[Haskell-cafe] Re: Importing Data.Char speeds up ghc around 70%

Joost Behrends webmaster at h-labahn.de
Sat Dec 22 16:57:51 EST 2007

Daniel Fischer <daniel.is.fischer <at> web.de> writes:
> Of course, one minute after I sent my previous mail, I receive this one :(
> However, one point, it might be faster to factor out all factors p in found 
> and only then compute the intsqrt, like
> found x = x{dividend = xstop, bound = intsqrt xstop, result = result x ++ 
> replicate k p}
> 	  where
> 	    p = divisor x
> 	    (xstop,k) = go (dividend x) 0
> 	    go n m
> 		| r == 0 	= go q (m+1)
> 		| otherwise = (n,m)
> 		  where
> 		    (q,r) = n `divMod` p

True - but be aware, that this will slightly slow down the computation for 
not multiple factors. And - as you recently noted - the really expensive
part are all the tried factors, which do not divide the queried number.

All this is just a first approach to the problem. When i talk of "naively
programmed", then i want to say, that number theorists might have much better 
numerical orders marching through all primes plus some more odd numbers.
I didn't search for that on the net.

The last version was some kind of resign from tries like this:

firstPrimes = [3,5,7,11,13,17]
start = last firstPrimes
pac = product firstPrimes
slen = length lsumds

lsumds = drop 1 (fst$getSummands (singleton start, start)) where
    getSummands :: (Seq Int, Int) -> (Seq Int, Int)
    getSummands r |snd r < bnd    = getSummands ((fst r)|>k, snd r + k) 
		  |otherwise      = r
            bnd = 2*pac + start
            k = getNext (snd r)
            getNext n |and [(n+2)`mod`x>0 | x<-firstPrimes] = 2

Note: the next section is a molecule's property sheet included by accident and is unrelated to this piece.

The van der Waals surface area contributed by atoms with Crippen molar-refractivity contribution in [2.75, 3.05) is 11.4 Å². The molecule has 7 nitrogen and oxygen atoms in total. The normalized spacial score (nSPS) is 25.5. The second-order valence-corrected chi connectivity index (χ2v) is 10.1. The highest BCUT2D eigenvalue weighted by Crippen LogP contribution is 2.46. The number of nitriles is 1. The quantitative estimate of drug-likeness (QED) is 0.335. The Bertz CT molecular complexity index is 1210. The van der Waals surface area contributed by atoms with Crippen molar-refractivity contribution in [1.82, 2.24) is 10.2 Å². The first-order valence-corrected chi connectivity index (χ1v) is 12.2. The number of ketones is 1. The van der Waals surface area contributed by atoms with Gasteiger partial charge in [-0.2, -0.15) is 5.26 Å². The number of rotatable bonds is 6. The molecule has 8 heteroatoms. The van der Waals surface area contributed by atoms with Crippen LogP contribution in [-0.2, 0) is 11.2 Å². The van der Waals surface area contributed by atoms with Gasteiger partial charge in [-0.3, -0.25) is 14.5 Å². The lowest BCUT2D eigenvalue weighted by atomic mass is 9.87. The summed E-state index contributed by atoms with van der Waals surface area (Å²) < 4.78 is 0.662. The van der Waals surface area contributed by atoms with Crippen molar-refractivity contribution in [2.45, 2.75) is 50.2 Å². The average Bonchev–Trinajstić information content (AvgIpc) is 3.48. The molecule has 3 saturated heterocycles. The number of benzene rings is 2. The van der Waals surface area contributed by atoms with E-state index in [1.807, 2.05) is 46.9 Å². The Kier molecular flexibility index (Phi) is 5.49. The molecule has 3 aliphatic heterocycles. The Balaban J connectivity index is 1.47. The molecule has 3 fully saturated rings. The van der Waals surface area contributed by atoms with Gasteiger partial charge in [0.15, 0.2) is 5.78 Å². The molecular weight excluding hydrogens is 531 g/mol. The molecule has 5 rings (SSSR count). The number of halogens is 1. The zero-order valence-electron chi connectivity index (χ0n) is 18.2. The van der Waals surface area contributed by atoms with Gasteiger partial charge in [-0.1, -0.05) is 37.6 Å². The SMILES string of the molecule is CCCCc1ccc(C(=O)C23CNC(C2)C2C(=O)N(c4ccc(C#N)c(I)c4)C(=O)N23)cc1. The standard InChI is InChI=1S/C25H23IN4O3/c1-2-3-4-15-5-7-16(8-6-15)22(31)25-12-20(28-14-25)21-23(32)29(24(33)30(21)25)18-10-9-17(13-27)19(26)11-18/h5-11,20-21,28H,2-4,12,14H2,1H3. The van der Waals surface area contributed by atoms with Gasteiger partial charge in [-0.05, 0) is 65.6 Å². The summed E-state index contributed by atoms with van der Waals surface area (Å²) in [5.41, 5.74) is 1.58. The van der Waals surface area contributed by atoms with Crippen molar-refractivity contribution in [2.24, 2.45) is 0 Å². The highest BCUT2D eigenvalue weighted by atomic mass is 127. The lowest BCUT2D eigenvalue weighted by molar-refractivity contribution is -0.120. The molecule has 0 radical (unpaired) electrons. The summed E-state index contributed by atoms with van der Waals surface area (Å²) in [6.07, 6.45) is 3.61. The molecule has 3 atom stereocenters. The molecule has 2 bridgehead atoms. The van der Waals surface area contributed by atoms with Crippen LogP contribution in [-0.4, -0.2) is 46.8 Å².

|otherwise                            = 2 + getNext (n+2)

smallmod :: Int -> Int -> Int
smallmod n m | n<m = n | otherwise = 0

divstep :: (DivIter,Int) -> (DivIter, Int)
divstep (x,n) | and [(fromInteger $ divisor x)<start, ximod>0] = 
                          (x {divisor = divisor x + 2}, n)
              | (fromInteger$divisor x) < start = 
                                      (x {dividend = xidiv, 
                                          bound = intsqrt(xidiv), 
                                          result = result x ++ [divisor x]}, n) 
              | ximod>0 = 
(x {divisor = divisor x + toInteger (index lsumds n)}, smallmod (n+1) slen)
              | otherwise = (x {dividend = xidiv, 
                                bound    = intsqrt(xidiv), 
                                result   = result x ++ [divisor x]}, n) 
        (xidiv, ximod) = divMod (dividend x) (divisor x)

divisions :: (DivIter, Int) -> (DivIter, Int)
divisions (y,n) | divisor y <= bound y = divisions (divstep (y,n))
                | otherwise            = (y,0)

Here the additions to divisor are taken from the sequence lsmnds (List of
SuMaNDS) - the type Seq from Data.Sequence is faster with the function index 
than Data.List with !!. getSummands is a kind of reduced sieve of 
Eratosthenes. The main improvement is the longest line:

|ximod>0 = (x {divisor = divisor x + toInteger (index lsumds n)}, 
               smallmod (n+1) slen)

I even considered converting lsmnds to ByteString and storing them - the
build of lsmnds for firstPrimes = [3,5,7,11,13,17,19,23,29] (which already
has some MB footprint) takes several minutes.  

But we have to track the number of iteration we are in. And that eats up
much more than the reduction of divisions for "failing" factors. The code works
(called slightly modificated by primefactors), but needs 5.41 minutes
for 2^61+1 :((. Also expensive might be the lookup in lsumds - the code gets
even slower with longer lists for firstPrimes.

divisions (d6$d2$d6$d4$d2$d4$d2$d4 y) is derived from

lsmnds [3,5] = [4,2,4,2,4,6,2,6].

For me the whole matter is closed for now - the 1.34 minutes are no bad result.
Amd anyway the code might represent a not too bad lower bound for efficiency of
decomposing algorithms. 

Auf Wiedersehen, Joost

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